Occasionally, though, war will break out in certain territories - hell, you might be the one to kick it all off - and diplomacy will fail. When that happens, things are actually relatively familiar. Depending on how far you zoom in, you can take control of individual units like your average RTS, or hand out general instructions for that particular theatre of war. High level alerts will pop into the sidebar on the far right, marked clearly so you know what's important , and what's marginally less important. It's all relatively scalable and, again, you can be as hands-on or hands-off as you like depdning on how far you've zoomed in or out.
You don't have to do everything and that's kind of the point. Battlegoat fling everything and the kitchen sink at you and the sooner that you realise that you don't have to do it all, and stop trying, the better. You see although Supreme Ruler Cold War might be somewhat lacking in visual appeal, its AI is actually really quite impressive. You can't just build an army of Kirov airships and hope for the best in this game, you actually have to plan ahead and think. Moreover, that world map becomes a series of stepping stone headaches. You can't just march an army through someone else's back yard and shrug it off. There are consequences to consider with absolutely every little thing that you do.
Thankfully, you have the computer at your disposal too. You can appoint ministers and aides to take care of things that you have no interest in taking care of. Can't be bothered to fix the economy? Have someone else do it. If you want to just concentrate on running espionage missions, you can delegate pretty much everything else. If you have no interest in the military and fancy dealing with number crunching and the space race, get someone else to oversee production and deployment. You're a supreme ruler, after all. You can do what you want.
Of course, if you want to try and get your fingers in absolutely every pie, the temporal controls will be your best friend. There are periods where nothing much really happens at all, but to be honest on my first Campaign run, I found those moments few and far between. There are useful buttons to help speed things up if there's a lull in the hysterical paranoia, and also slow things down if you inbox is full and there are so many things going on at once that your pulse has made your forehead look like the Nile Delta.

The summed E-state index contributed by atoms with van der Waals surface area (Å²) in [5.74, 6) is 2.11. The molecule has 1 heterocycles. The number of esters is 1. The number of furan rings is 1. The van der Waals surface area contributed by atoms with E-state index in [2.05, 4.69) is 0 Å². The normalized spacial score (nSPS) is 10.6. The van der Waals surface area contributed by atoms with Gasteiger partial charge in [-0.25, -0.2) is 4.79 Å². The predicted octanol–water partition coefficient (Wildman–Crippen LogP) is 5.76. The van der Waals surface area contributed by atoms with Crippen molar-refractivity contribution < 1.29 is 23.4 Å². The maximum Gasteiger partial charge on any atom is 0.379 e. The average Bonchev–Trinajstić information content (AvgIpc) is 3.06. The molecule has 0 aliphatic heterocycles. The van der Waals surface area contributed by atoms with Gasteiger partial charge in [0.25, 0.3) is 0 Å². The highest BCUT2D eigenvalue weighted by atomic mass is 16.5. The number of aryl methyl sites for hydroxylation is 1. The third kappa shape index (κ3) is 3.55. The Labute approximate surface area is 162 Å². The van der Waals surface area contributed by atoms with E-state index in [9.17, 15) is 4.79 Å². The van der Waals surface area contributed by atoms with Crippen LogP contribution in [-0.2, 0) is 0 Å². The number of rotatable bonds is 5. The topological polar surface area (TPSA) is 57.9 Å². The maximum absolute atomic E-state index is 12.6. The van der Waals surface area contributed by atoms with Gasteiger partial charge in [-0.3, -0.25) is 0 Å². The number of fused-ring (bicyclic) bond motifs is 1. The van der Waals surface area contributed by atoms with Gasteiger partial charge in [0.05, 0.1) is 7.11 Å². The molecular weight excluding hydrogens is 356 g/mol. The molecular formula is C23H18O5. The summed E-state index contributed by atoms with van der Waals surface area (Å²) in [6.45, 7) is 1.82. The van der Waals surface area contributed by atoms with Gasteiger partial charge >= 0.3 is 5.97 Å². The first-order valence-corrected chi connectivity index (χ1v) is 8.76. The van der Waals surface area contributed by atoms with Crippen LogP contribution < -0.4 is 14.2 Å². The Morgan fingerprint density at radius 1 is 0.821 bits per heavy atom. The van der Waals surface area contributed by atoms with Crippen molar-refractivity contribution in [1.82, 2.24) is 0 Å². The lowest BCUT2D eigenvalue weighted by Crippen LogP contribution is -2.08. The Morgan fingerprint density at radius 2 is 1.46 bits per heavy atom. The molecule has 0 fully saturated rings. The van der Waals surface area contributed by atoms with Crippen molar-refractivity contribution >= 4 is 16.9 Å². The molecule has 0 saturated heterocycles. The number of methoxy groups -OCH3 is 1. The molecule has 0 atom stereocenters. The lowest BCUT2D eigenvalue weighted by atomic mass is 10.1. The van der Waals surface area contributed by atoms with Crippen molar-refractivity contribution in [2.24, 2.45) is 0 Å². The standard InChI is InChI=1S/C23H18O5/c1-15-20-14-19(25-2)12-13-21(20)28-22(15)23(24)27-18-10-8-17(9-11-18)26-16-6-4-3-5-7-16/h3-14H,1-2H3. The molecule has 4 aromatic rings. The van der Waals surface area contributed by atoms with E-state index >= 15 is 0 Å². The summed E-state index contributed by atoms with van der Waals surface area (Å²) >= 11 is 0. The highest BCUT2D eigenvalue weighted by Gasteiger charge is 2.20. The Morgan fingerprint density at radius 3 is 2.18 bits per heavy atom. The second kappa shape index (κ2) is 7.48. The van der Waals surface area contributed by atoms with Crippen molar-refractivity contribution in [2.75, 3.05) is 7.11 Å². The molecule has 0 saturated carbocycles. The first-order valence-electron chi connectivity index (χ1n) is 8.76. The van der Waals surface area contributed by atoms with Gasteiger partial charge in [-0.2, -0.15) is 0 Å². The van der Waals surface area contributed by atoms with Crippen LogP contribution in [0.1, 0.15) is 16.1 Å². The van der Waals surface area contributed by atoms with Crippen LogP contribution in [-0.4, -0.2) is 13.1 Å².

There's so much content on offer here, up to 16 players can get involved online in multiplayer and the opportunities for replayability are really are pretty endless. The AI constructs that Battlegoat have built are truly impressive, and they have worked on at least trying to prioritise the information that the player receives, rank by importance and geography. But at the end of the day, the chances are that you already know whether or not this is a game for you. One would hesitate to call the game 'friendly' and, although the manual does provide some help, you simply don't want to be poring over an onscreen game guide for hours after you've just bought a game.
If you can get into the game, if you can see past the dots and throw yourself into its labyrinthine processes, there's a lot to enjoy and, once you do, it's fiendishly addictive. But cultural conditioning, and a complete lack of inbuilt accessibility, will surely turn many off the idea.
- Absurd amount of content
- Ridiculous amount of depth and choice
- Months of replayability
- No in-game tutorial
- Lamentable graphics
- Harder to get into than a bank vault
The Short Version: Wargaming veterans might just have found their new favourite game. Supreme Ruler Cold War manages to capture the global socio-political mess of international relations of its time period, but in doing so provides a game that's sophisticated and very, very clever but also just as confusing and convoluted as its subject matter. There's an utter gem of a game in there, but it could use some serious refinement.